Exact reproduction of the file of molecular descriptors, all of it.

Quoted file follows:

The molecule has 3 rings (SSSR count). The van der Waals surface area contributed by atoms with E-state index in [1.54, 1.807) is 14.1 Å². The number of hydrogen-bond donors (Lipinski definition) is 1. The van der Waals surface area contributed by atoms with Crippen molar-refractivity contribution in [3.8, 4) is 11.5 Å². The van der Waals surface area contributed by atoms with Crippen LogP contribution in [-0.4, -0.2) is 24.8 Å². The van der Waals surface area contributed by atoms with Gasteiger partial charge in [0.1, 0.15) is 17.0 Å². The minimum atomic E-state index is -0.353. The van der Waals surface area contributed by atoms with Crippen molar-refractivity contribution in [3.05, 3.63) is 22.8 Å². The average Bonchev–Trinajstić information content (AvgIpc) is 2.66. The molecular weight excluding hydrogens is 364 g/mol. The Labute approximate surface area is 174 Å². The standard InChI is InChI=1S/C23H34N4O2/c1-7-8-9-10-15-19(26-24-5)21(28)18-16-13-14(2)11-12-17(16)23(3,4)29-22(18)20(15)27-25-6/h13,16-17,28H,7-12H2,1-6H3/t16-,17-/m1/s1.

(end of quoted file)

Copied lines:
The molecule has 3 rings (SSSR count). The van der Waals surface area contributed by atoms with E-state index in [1.54, 1.807) is 14.1 Å². The number of hydrogen-bond donors (Lipinski definition) is 1. The van der Waals surface area contributed by atoms with Crippen molar-refractivity contribution in [3.8, 4) is 11.5 Å². The van der Waals surface area contributed by atoms with Crippen LogP contribution in [-0.4, -0.2) is 24.8 Å². The van der Waals surface area contributed by atoms with Gasteiger partial charge in [0.1, 0.15) is 17.0 Å². The minimum atomic E-state index is -0.353. The van der Waals surface area contributed by atoms with Crippen molar-refractivity contribution in [3.05, 3.63) is 22.8 Å². The average Bonchev–Trinajstić information content (AvgIpc) is 2.66. The molecular weight excluding hydrogens is 364 g/mol. The Labute approximate surface area is 174 Å². The standard InChI is InChI=1S/C23H34N4O2/c1-7-8-9-10-15-19(26-24-5)21(28)18-16-13-14(2)11-12-17(16)23(3,4)29-22(18)20(15)27-25-6/h13,16-17,28H,7-12H2,1-6H3/t16-,17-/m1/s1.